Expression of potassium channel isoforms mRNA in normal human adrenals and aldosterone-secreting adenomas.

Department of Internal Medicine, Polytechnical University of Marche, Ancona, University of Rome La Sapienza, Rome, Italy.
Journal of endocrinological investigation (Impact Factor: 1.65). 03/2006; 29(2):147-53. DOI: 10.1007/BF03344088
Source: PubMed

ABSTRACT Increased aldosterone secretion has been found in a mouse lacking the KCNE1 gene which codes for a regulatory protein of the KCNQ1 gene product, forming the channel for the outward rectifying delayed K+ current. Abnormalities in proteins regulating the K+ fluxes across membranes may be responsible for aldosterone-secreting adenomas (aldosteronomas) also because K+ channels are involved in cell growth. Normal and adenomatous adrenal samples and NCI-H295 cell line were used to: a) evaluate KCNE1 and KCNQ1 gene expression, b) sequence the full length cDNAs of KCNE1 and both KCNQ1 isoforms. These differently spliced KCNE1 and KCNQ1 mRNAs were expressed in adrenal tissue. In contrast, KCNQ1 isoform 2 mRNA was not expressed in kidney control tissues and NCl-H295 cell line. NCI-H295 cell line also had a significantly lower expression of KCNQ1 isoform 1 mRNA than normal adrenals and aldosteronomas. We did not find any somatic mutations in the coding sequences of both genes. This different expression pattern of KCNQ1 isoforms in NCI-H295 cell line with the lack of the mRNA for the dominant-negative KCNQ1 isoform 2 supports the involvement of voltage-gated K+ channel in cell proliferation.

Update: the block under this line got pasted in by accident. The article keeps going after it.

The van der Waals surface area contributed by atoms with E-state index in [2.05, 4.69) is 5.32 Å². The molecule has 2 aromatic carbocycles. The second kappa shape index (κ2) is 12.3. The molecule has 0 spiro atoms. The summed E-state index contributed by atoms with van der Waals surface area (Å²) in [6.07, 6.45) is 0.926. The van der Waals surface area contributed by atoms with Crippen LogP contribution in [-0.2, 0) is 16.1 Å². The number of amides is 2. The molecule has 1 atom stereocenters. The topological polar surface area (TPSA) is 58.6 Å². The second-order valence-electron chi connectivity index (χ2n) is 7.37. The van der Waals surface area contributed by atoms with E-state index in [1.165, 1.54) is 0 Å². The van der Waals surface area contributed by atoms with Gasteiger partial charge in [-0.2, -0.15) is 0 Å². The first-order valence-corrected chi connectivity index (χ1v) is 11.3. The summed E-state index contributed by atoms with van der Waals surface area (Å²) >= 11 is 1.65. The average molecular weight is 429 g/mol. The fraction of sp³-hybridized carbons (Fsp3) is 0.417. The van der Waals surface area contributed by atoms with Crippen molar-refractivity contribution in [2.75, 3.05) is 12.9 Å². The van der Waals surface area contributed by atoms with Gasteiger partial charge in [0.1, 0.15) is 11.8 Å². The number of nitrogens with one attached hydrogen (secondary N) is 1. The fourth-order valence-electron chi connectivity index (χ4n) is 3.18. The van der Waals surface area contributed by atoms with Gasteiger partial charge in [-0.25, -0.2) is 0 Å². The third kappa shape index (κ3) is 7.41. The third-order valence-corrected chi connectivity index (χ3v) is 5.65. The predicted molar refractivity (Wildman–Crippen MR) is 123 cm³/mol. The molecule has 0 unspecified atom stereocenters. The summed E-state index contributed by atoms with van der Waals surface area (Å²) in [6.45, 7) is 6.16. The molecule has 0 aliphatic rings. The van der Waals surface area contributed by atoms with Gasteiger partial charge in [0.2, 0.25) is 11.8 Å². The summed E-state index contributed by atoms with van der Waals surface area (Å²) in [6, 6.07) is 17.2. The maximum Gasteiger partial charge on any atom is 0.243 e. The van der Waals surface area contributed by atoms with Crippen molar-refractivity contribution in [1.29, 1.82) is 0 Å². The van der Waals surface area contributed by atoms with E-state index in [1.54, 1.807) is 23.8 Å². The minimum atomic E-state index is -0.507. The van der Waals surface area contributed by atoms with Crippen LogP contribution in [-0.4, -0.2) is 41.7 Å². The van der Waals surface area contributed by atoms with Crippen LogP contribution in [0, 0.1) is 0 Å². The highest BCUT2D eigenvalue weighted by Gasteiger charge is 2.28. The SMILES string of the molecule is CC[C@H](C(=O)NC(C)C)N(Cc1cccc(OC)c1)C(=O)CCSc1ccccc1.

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    ABSTRACT: Thyroid hormones T3/T4 participate in the fine tuning of development and performance. The formation of thyroid hormones requires the accumulation of I(-) by the electrogenic Na(+)/I(-) symporter, which depends on the electrochemical gradient across the cell membrane and thus on K(+) channel activity. The present paper explored whether Kcnq1, a widely expressed voltage-gated K(+) channel, participates in the regulation of thyroid function. To this end, Kcnq1 expression was determined by RT-PCR, confocal microscopy, and thyroid function analyzed in Kcnq1 deficient mice (Kcnq1 ( -/- )) and their wild-type littermates (Kcnq1 ( +/+ )). Moreover, Kcnq1 abundance and current were determined in the thyroid FRTL-5 cell line. Furthermore, mRNA encoding KCNQ1 and the subunits KCNE1-5 were discovered in human thyroid tissue. According to patch-clamp TSH (10 mUnits/ml) induced a voltage-gated K(+) current in FRTL-5 cells, which was inhibited by the Kcnq inhibitor chromanol (10 μM). Despite a tendency of TSH plasma concentrations to be higher in Kcnq1 ( -/- ) than in Kcnq1 ( +/+ ) mice, the T3 and T4 plasma concentrations were significantly smaller in Kcnq1 ( -/- ) than in Kcnq1 ( +/+ ) mice. Moreover, body temperature was significantly lower in Kcnq1 ( -/- ) than in Kcnq1 ( +/+ ) mice. In conclusion, Kcnq1 is required for proper function of thyroid glands.
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